Annual program planned for Saturday, Feb. 28
Growing up the son of a critical care nurse, first-year Medical College of Georgia student Matt Rivera said he always knew he wanted a career in health care. Spending his childhood in rural Statenville, Georgia, population 4,057, where the nearest hospital is nearly 30 miles away in Valdosta, only solidified his goal of a career “helping others.”
Rivera, whose father is third- generation Mexican-American and serves as transportation director for the Echols County school system, got experience doing just that by volunteering at health clinics for migrant farm workers in his hometown. He also gained valuable experiences on medical mission trips and by shadowing physicians.
By the time he enrolled at Valdosta State University, there was no doubt what his major would be – pre-med. “For me there was never a Plan B. It was always going to be medical school.”
But even with all of his experience and, after four years of good grades, he was still nervous about actually applying to medical school, he said, until he experienced the annual MCG Igniting the Dream of Medicine Conference, where he was subjected to real- world advice from medical students, given the opportunity to interact with MCG faculty, and even put through a mock interview.
This year’s conference, which will give that experience to over 200 high school and college students from across Georgia, is planned for Saturday, Feb. 28.
The day-long conference will focus on what it takes to become a physician. The opening session starts at 8:45 a.m. in the J. Harold Harrison, M.D. Education Commons and the conference continues until 3:45 p.m. at various locations across the Georgia Regents University Health Sciences Campus.
Sponsored by the MCG chapter of the Student National Medical Association and the Office of Student and Multicultural Affairs, the conference gives students an overview of the medical school admissions process, opportunities to network, and the opportunity for “hands-on” experience in the state-of-the-art, high tech simulation center, physical exam instruction, and even a suture clinic. Representatives of the Association of American Medical Colleges will also be on hand to talk with students about changes to the Medical College Admission Test and the American Medical College Application Service. Mock interviews for those applying to MCG will also be held.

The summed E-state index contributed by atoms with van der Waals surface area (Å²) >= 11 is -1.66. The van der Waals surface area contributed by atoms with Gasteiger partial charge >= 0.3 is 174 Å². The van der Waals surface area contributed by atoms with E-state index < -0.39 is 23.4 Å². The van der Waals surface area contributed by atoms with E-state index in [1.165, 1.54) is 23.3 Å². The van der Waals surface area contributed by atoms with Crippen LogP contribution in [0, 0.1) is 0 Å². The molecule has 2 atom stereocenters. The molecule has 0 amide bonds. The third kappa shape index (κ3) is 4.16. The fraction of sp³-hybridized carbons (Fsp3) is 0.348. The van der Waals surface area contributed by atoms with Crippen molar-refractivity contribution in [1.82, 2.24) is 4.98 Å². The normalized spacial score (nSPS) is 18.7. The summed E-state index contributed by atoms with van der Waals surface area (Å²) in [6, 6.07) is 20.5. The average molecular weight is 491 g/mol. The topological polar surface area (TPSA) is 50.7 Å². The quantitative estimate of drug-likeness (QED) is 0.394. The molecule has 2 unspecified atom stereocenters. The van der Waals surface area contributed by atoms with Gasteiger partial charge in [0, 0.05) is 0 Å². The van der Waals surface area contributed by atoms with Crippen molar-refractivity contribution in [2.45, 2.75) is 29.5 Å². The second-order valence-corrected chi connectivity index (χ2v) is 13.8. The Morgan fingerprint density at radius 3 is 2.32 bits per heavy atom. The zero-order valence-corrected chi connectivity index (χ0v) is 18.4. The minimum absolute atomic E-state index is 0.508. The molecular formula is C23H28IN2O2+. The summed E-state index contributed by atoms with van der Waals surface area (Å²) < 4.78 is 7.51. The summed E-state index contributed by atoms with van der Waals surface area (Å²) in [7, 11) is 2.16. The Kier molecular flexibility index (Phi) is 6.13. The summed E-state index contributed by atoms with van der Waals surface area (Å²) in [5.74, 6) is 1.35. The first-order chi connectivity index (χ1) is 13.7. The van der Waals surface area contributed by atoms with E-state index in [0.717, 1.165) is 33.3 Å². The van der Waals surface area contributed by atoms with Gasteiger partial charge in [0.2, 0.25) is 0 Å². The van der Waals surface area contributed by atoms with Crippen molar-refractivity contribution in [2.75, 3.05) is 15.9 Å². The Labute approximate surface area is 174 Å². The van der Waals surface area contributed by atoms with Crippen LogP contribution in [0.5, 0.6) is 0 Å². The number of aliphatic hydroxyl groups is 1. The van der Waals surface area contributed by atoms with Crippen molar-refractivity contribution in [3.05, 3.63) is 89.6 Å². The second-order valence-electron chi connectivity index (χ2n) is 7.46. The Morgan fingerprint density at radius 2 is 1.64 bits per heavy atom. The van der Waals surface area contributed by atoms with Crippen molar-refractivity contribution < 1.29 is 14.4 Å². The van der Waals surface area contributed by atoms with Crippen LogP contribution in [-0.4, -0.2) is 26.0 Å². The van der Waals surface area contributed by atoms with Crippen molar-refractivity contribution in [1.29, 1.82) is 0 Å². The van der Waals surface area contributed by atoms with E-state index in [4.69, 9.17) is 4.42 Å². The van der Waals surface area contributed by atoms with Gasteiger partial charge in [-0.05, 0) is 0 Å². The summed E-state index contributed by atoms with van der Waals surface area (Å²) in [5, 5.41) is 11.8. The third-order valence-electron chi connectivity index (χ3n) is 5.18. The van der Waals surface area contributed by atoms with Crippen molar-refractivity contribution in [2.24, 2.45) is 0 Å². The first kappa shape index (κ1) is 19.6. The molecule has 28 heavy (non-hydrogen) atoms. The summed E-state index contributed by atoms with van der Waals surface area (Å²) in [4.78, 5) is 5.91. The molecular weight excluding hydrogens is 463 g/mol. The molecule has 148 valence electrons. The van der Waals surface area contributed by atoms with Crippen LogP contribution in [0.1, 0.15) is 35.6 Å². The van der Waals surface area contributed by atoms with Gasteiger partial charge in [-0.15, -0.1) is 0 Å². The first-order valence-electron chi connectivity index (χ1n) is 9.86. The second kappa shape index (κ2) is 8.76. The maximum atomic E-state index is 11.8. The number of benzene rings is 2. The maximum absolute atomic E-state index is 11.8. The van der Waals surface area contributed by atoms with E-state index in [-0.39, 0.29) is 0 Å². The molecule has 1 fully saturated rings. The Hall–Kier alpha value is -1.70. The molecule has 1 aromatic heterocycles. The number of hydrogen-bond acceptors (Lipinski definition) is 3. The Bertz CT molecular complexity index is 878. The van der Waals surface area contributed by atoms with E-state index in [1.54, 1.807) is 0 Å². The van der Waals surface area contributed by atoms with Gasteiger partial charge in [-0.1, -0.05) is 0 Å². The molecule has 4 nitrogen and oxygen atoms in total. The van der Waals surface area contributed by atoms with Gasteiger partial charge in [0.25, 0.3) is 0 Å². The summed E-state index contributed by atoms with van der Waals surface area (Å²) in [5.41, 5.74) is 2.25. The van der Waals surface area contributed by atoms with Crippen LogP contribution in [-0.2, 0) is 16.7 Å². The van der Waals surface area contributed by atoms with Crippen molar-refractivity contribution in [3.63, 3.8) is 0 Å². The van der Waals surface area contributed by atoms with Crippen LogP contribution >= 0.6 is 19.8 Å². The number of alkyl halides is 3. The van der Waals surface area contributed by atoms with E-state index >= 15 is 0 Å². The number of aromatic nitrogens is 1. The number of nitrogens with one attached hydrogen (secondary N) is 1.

While at the conference in 2013, Rivera “interviewed” with Dr. Walter Moore, MCG Senior Associate Dean for Graduate Medical Education and Veterans Affairs, which helped ease his anxiety about the process. “He was extremely affirming and kept telling me ‘You’re the real deal,’” he says. “I’ve always kept his narrative with those comments.”
Rivera was accepted to MCG and began medical school in 2014 as a United States Health Resources and Services Administration National Health Service Corps Scholar, which pays for medical school and commits him to returning to a rural area to practice primary care. “When I got into medical school and got my white coat, which was just a surreal moment, Dr. Moore actually put my white coat on me,” Rivera said. “That was an awesome experience.”